Texas Tech


research • scholarship • creative activity

Fall 2011

Professor Examines Legal and Policy Issues of an Emerging Field

Law Professor Victoria Sutton examines the emerging area of nanotechnology law and policy.

by Sally Logue Post

Nano Technology Law and Policy

With the rapid growth of the nanotechnology field, new questions are arising around how best to regulate this emerging technology. A new book is focusing on existing regulations and on legal issues surrounding nanotech products.

The new book “Nanotechnology Law and Policy” by Victoria Sutton, Horn Professor of Law at Texas Tech and director of the of the Center for Biodefense, Law and Public Policy, takes a look at legal, regulatory and policy issues surrounding this new technology.

“There are very few cases about nanotechnology,” said Sutton. “But as the field continues to grow and commercialization of products increases, there also will be more legal and regulatory questions.”

The book, published by Carolina Academic Press, considers how policy statements issued by federal agencies might regulate nanotechnology. Sutton also examines how agencies such as the Environmental Protection Agency and the Food and Drug Administration are applying existing statutes and regulations to nanotechnology.

Sutton draws on materials she has compiled for use in a class on nanotechnology law and policy at the Texas Tech School of Law over the past three years. The book comes with an instructor’s guide and teaching materials.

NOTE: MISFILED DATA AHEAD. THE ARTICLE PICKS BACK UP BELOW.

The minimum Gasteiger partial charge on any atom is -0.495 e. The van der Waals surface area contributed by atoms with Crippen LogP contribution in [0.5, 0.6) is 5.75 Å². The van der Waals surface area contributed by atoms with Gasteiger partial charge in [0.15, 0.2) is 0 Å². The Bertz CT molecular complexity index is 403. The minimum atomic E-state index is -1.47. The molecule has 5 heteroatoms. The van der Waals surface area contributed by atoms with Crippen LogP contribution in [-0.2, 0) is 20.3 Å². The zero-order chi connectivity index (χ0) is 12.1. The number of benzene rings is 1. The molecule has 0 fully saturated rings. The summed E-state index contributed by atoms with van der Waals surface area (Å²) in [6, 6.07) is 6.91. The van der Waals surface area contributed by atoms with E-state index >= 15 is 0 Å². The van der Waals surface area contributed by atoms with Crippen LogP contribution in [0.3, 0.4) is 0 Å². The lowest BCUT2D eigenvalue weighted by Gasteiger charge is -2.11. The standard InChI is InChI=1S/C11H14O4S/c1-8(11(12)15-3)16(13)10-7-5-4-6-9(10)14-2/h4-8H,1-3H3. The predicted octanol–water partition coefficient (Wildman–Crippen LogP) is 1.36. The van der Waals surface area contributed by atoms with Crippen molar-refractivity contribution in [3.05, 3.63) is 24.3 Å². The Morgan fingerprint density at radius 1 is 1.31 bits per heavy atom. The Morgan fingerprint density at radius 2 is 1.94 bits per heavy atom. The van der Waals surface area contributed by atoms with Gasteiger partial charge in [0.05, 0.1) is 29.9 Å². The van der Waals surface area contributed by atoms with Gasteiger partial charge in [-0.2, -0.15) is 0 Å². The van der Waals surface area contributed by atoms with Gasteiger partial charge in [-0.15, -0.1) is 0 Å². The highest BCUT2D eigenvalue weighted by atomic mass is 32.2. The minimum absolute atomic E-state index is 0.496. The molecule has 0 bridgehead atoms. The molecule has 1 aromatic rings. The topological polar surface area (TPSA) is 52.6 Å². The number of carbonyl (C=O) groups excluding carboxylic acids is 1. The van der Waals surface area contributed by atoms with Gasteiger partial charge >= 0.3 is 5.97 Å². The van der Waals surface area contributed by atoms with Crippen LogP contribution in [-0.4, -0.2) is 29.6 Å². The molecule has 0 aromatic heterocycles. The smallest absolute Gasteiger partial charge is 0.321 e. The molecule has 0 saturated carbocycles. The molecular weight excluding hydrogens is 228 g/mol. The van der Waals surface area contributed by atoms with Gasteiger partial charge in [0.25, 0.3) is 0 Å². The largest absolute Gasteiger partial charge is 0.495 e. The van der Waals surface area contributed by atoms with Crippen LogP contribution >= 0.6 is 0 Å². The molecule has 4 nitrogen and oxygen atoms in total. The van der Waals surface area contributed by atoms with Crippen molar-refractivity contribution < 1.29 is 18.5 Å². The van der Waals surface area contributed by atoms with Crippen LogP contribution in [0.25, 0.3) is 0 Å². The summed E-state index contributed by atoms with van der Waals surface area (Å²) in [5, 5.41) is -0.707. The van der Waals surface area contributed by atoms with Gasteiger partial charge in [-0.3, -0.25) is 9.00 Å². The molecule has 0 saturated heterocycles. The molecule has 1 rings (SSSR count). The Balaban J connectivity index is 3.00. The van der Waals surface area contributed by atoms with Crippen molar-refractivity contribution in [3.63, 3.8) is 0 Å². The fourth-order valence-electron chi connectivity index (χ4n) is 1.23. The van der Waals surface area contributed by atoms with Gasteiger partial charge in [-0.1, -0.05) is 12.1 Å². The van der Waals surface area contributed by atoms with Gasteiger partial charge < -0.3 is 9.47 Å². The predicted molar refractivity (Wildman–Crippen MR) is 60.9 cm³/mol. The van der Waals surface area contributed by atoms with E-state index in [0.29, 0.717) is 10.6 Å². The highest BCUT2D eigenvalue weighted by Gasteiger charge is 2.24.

A Nano-trial

Sutton takes the legal issues surrounding nanotechnology a step further with a trial exercise that analyzes what would happen in litigation at the end of Michael Crichton’s 2002 book “Prey.” Sutton's exercise, published as the e-book “Military Technologies, Nanotechnology and Law: Using Nano-Science Fiction,” opens after a group of predatory nano-robots is released from a nanotechnology laboratory and concludes with a warning about potential criminal action and civil lawsuits.

“While the book is far-fetched and the case is fictitious, it seemed a good example to examine a legal case involving nanotechnology,” said Sutton.

Sutton’s trial practice packet focuses on expert testimony, but it also includes an overview of witness preparation, pretrial motions, voir dire, introduction of exhibits, and all the documents and materials needed for a trial practice exercise.

Victoria Sutton

Victoria Sutton is a Horn professor and Bean professor of law in the Texas Tech School of Law. She also is director of the Center for Biodefense, Law and Public Policy, the only center at a law school in the U.S. to focus solely on issues of law and biodefense, biosecurity and bioterrorism. She is establishing director of the Law and Science Certificate Program and directs the JD/MS Programs in Environmental Toxicology, Biotechnology, and Plant and Soil Sciences.

Sutton has published numerous books; law review articles; and invited articles on law and science, environmental law, American Indian law, Constitutional law, and law and bioterrorism. She was awarded the university-wide President's Book Award for her groundbreaking casebook “Law and Science: Cases and Materials.”


Sally Post is Director of Research & Academic Communications for the Office of the Vice President for Research at Texas Tech University.

Share This Story

Nov 24, 2015